Council criticised for poor track record on projects going over budget – including £2.4m extra needed for Knab demolition

Auditors have criticised the SIC’s poor track record in completing projects on time and to budget – highlighting the huge rise in costs for the old Anderson High School demolition as a recent example.

Deloitte’s report noted the increase in costs for the Knab redevelopment in Lerwick risked the council’s ability to demonstrate value for money.

As reported in January, the SIC had to approve an additional £2.4m of funding for the demolition phase of the project, after its original estimates of £1m were found lacking.

Deloitte’s report compared the blunder with the controversial acquisition of SLAP, which auditors found was overvalued by £1.5m and the delayed Shetland College merger.

It report also warned that the SIC’s history of project “slippage”, together with challenges posed by Brexit and the pandemic, meant capital projects planned for the coming years which include road works, ferry replacements as well as the Knab redevelopment, were at risk of being “unachievable”.

The Knab project, which aims to create “future fit” housing as well as recreational resources, business space and a creative industries hub, has been touted as biggest piece of work the council will oversee over the next decade.

The first phase of demolition began in May, with the remainder set to get underway later this year. 

However, Deloitte questioned how the SIC’s business case into the demolition got it so wrong. 

The full costs of more than three times the initial estimate only emerged after a detailed assessment was carried out into the size of the buildings to be demolished.

The auditors asked why this had not been done to begin with.

The report said failure to do so “raised questions as to the effectiveness of the council’s use of business cases to underpin decision making”.

As a result, the project’s payback period has been revised to longer than nine years – compared with the four years in which it was initially envisaged.

Deloitte said that even the revised savings estimate could not be relied upon, given the inaccuracies with the initial costing model.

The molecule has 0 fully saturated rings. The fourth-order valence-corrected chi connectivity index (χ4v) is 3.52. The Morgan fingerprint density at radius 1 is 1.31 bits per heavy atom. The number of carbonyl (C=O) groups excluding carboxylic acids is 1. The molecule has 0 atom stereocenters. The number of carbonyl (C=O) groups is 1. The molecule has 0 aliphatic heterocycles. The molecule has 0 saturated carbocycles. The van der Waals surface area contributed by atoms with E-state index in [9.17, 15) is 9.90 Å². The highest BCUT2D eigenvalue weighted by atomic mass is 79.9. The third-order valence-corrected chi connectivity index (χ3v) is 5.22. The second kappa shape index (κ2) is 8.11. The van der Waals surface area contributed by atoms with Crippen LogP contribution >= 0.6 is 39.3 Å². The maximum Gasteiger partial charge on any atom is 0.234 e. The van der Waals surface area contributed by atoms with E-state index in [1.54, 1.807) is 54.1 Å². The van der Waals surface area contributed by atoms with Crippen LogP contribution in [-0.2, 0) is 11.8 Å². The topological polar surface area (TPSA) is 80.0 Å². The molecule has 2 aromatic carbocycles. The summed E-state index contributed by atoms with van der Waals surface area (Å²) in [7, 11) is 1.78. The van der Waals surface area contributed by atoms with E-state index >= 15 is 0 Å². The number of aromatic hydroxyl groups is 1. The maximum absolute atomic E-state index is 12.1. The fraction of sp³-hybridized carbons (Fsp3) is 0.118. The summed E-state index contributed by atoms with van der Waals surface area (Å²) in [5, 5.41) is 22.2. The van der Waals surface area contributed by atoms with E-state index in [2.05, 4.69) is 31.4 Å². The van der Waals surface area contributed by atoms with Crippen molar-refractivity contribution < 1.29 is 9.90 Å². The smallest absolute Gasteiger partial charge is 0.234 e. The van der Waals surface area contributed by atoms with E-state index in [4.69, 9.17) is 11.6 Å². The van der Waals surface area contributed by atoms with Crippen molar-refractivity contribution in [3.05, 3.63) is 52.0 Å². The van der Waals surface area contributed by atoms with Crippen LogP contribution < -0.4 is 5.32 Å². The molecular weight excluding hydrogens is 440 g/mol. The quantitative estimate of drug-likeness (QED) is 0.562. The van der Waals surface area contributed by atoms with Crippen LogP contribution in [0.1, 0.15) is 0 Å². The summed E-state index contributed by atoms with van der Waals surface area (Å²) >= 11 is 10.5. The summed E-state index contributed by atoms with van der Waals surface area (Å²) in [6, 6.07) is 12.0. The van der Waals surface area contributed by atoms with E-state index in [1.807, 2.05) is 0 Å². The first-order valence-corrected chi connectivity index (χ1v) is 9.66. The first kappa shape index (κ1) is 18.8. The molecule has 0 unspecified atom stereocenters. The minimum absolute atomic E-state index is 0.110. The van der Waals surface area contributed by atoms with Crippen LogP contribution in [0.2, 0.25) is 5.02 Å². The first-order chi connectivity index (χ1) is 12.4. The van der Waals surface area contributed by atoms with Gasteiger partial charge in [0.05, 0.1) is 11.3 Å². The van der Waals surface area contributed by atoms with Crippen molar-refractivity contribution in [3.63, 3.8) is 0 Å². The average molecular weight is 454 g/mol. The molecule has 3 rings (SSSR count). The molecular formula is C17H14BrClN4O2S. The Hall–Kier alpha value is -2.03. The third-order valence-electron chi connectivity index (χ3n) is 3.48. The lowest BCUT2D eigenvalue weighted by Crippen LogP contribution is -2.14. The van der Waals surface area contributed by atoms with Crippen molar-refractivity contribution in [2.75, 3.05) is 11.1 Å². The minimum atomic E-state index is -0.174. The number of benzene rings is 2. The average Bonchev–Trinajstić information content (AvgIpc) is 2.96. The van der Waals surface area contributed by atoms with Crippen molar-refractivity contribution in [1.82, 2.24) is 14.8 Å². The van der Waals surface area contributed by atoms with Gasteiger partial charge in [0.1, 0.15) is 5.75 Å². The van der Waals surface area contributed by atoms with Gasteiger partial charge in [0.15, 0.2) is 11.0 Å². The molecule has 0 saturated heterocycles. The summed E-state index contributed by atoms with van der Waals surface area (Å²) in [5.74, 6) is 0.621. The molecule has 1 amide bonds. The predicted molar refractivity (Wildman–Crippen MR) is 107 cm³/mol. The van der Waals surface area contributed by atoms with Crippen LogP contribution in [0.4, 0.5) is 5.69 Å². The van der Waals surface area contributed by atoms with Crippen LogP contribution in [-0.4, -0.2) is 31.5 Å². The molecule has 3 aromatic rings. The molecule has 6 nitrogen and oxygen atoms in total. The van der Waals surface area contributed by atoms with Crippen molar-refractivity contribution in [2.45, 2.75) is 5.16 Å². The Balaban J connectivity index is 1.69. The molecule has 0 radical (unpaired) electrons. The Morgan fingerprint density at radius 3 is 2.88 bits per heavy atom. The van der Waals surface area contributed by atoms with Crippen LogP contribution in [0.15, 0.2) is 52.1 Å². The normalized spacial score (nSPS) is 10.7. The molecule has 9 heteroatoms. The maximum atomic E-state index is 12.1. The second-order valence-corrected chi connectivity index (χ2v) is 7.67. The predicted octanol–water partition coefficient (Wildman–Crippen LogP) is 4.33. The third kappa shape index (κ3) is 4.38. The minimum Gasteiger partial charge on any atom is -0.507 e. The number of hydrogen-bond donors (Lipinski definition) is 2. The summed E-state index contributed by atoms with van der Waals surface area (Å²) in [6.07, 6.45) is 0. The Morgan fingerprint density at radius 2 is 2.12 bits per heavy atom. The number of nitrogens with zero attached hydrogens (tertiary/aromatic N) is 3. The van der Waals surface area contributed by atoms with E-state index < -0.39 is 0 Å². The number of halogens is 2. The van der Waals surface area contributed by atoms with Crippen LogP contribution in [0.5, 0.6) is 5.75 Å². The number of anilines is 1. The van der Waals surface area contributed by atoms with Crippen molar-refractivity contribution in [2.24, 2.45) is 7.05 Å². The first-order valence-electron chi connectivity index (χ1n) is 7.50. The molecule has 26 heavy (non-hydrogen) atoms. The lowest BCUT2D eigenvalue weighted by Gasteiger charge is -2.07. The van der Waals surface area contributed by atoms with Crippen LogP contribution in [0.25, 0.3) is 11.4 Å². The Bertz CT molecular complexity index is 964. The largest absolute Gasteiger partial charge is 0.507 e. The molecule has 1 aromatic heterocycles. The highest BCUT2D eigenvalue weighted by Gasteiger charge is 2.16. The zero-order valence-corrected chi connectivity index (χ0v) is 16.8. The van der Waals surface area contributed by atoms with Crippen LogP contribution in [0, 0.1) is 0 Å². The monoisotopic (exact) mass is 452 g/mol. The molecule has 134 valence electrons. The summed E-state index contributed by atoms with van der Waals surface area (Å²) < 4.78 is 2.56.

It added that members, while supportive of the project, had raised concerns over the rising costs they had been asked to approve in January. 

They also felt “there was no other option than to accept the decisions made by management given that the original business case had been approved”.

While the report noted many improvements in other areas of council business, it also highlighted “numerous examples” in recent years of the council making decisions based on business cases that ultimately turn out not to be implemented as agreed.

It said these delayed savings, led to additional costs and undermined the effectiveness of decision making and scrutiny within the council

The SIC’s audit committee chairman Allison Duncan asked Deloitte’s Conor Healy to explain the possible impact on capital projects when the report was discussed at a meeting on Wednesday.

Mr Healy explained the council had a “history of slippage” with its projects and, while this had improved in recent years, there were now additional threats posted by Covid-19 and Brexit,

While the full extent of the problems are not yet known, Mr Healy said Brexit was beginning to affect the availability of labour and cost of materials, which could see projects become more expensive going forward.

“So, essentially, it’s based on the historical performance of the council, plus two macro economic factors that are creating that level of uncertainty,” he said.

“We are not saying it’s undeliverable, we are saying there’s a risk it’s unachievable and basically requires close monitoring over the coming years.”

The SIC’s Jamie Manson said the council had reviewed its capital programs recently and pushed back on areas where it was felt there may be constraints.

Mr Manson also noted lots of work had already been deferred from last year due to the pandemic and that would impact on future years. 

He noted a recommendation to look back at previous businesses cases to compare what had been sought with what was actually achieved.

“That should help identify lessons learned that we can apply in future business cases to reduce the optimism bias, financially but also on the time taken.”

Despite the challenges around business cases and project slippage, Mr Healy said the audit report found many areas of improvement compared with previous reviews, with far fewer recommendations required and much better engagement,.

Mr Duncan said it was the one of the best reports he had seen since joining the council in 2007.

While acknowledging there were “positives and negatives” he said he was “very encouraged” by what he read.


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